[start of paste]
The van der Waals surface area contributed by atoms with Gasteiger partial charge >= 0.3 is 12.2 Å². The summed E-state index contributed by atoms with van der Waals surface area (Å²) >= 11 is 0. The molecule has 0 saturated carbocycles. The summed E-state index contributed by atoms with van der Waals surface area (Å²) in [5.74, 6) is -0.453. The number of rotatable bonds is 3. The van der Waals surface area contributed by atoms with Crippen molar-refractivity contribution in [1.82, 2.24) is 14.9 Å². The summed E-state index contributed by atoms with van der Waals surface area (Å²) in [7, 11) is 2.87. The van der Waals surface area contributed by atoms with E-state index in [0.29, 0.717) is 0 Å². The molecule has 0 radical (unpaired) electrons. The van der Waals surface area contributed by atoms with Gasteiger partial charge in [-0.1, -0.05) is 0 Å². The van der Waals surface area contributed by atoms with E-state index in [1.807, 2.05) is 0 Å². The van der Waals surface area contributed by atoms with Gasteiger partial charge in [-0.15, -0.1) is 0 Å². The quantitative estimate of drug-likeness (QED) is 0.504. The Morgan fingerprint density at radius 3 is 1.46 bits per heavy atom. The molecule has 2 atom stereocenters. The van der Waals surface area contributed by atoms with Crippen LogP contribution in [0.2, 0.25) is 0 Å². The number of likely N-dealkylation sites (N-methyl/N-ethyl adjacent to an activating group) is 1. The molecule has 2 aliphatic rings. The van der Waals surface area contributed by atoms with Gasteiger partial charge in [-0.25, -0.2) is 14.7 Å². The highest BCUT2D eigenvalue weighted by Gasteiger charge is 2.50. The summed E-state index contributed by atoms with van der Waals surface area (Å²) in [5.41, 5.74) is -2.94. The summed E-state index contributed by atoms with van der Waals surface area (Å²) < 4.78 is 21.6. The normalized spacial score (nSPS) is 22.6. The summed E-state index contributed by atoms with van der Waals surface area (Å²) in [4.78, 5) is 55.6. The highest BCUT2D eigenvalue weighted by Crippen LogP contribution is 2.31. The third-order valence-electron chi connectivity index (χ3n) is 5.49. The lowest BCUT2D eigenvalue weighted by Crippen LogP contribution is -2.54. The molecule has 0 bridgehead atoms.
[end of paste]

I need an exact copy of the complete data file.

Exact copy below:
The van der Waals surface area contributed by atoms with Gasteiger partial charge >= 0.3 is 12.2 Å². The summed E-state index contributed by atoms with van der Waals surface area (Å²) >= 11 is 0. The molecule has 0 saturated carbocycles. The summed E-state index contributed by atoms with van der Waals surface area (Å²) in [5.74, 6) is -0.453. The number of rotatable bonds is 3. The van der Waals surface area contributed by atoms with Crippen molar-refractivity contribution in [1.82, 2.24) is 14.9 Å². The summed E-state index contributed by atoms with van der Waals surface area (Å²) in [7, 11) is 2.87. The van der Waals surface area contributed by atoms with E-state index in [0.29, 0.717) is 0 Å². The molecule has 0 radical (unpaired) electrons. The van der Waals surface area contributed by atoms with Gasteiger partial charge in [-0.1, -0.05) is 0 Å². The van der Waals surface area contributed by atoms with E-state index in [1.807, 2.05) is 0 Å². The van der Waals surface area contributed by atoms with Gasteiger partial charge in [-0.15, -0.1) is 0 Å². The quantitative estimate of drug-likeness (QED) is 0.504. The Morgan fingerprint density at radius 3 is 1.46 bits per heavy atom. The molecule has 2 atom stereocenters. The van der Waals surface area contributed by atoms with Crippen LogP contribution in [0.2, 0.25) is 0 Å². The number of likely N-dealkylation sites (N-methyl/N-ethyl adjacent to an activating group) is 1. The molecule has 2 aliphatic rings. The van der Waals surface area contributed by atoms with Gasteiger partial charge in [-0.25, -0.2) is 14.7 Å². The highest BCUT2D eigenvalue weighted by Gasteiger charge is 2.50. The summed E-state index contributed by atoms with van der Waals surface area (Å²) in [5.41, 5.74) is -2.94. The summed E-state index contributed by atoms with van der Waals surface area (Å²) < 4.78 is 21.6. The normalized spacial score (nSPS) is 22.6. The summed E-state index contributed by atoms with van der Waals surface area (Å²) in [4.78, 5) is 55.6. The highest BCUT2D eigenvalue weighted by Crippen LogP contribution is 2.31. The third-order valence-electron chi connectivity index (χ3n) is 5.49. The lowest BCUT2D eigenvalue weighted by Crippen LogP contribution is -2.54. The molecule has 0 bridgehead atoms.